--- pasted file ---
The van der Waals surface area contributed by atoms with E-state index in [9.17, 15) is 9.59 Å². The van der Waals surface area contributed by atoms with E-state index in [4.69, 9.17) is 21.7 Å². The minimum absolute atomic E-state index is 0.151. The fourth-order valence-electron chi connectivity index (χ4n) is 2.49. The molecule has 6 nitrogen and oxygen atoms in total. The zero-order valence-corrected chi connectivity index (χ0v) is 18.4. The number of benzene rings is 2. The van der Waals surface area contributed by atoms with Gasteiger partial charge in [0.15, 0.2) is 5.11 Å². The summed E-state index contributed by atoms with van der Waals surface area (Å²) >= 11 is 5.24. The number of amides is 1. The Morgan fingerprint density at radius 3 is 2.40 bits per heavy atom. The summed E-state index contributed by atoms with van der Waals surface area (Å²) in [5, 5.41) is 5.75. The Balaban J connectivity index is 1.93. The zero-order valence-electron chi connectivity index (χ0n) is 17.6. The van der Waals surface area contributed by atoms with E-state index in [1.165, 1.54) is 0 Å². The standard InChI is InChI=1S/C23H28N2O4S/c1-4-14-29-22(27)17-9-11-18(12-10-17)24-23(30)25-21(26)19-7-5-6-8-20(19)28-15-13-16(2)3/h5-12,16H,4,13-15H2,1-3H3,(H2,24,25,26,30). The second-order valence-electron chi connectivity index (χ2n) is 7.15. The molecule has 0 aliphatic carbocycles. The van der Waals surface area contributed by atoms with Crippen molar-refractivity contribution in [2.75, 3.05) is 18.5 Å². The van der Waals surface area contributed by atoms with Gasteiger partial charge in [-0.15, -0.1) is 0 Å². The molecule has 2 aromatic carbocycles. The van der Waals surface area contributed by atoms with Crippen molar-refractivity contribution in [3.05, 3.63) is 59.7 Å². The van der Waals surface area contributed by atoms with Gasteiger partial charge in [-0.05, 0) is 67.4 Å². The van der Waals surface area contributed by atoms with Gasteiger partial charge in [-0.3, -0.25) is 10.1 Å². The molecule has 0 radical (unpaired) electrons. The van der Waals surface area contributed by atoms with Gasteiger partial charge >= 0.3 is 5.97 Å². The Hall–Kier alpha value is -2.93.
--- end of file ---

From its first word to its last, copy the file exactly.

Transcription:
The van der Waals surface area contributed by atoms with E-state index in [9.17, 15) is 9.59 Å². The van der Waals surface area contributed by atoms with E-state index in [4.69, 9.17) is 21.7 Å². The minimum absolute atomic E-state index is 0.151. The fourth-order valence-electron chi connectivity index (χ4n) is 2.49. The molecule has 6 nitrogen and oxygen atoms in total. The zero-order valence-corrected chi connectivity index (χ0v) is 18.4. The number of benzene rings is 2. The van der Waals surface area contributed by atoms with Gasteiger partial charge in [0.15, 0.2) is 5.11 Å². The summed E-state index contributed by atoms with van der Waals surface area (Å²) >= 11 is 5.24. The number of amides is 1. The Morgan fingerprint density at radius 3 is 2.40 bits per heavy atom. The summed E-state index contributed by atoms with van der Waals surface area (Å²) in [5, 5.41) is 5.75. The Balaban J connectivity index is 1.93. The zero-order valence-electron chi connectivity index (χ0n) is 17.6. The van der Waals surface area contributed by atoms with E-state index in [1.165, 1.54) is 0 Å². The standard InChI is InChI=1S/C23H28N2O4S/c1-4-14-29-22(27)17-9-11-18(12-10-17)24-23(30)25-21(26)19-7-5-6-8-20(19)28-15-13-16(2)3/h5-12,16H,4,13-15H2,1-3H3,(H2,24,25,26,30). The second-order valence-electron chi connectivity index (χ2n) is 7.15. The molecule has 0 aliphatic carbocycles. The van der Waals surface area contributed by atoms with Crippen molar-refractivity contribution in [2.75, 3.05) is 18.5 Å². The van der Waals surface area contributed by atoms with Gasteiger partial charge in [-0.15, -0.1) is 0 Å². The molecule has 2 aromatic carbocycles. The van der Waals surface area contributed by atoms with Crippen molar-refractivity contribution in [3.05, 3.63) is 59.7 Å². The van der Waals surface area contributed by atoms with Gasteiger partial charge in [-0.05, 0) is 67.4 Å². The van der Waals surface area contributed by atoms with Gasteiger partial charge in [-0.3, -0.25) is 10.1 Å². The molecule has 0 radical (unpaired) electrons. The van der Waals surface area contributed by atoms with Gasteiger partial charge >= 0.3 is 5.97 Å². The Hall–Kier alpha value is -2.93.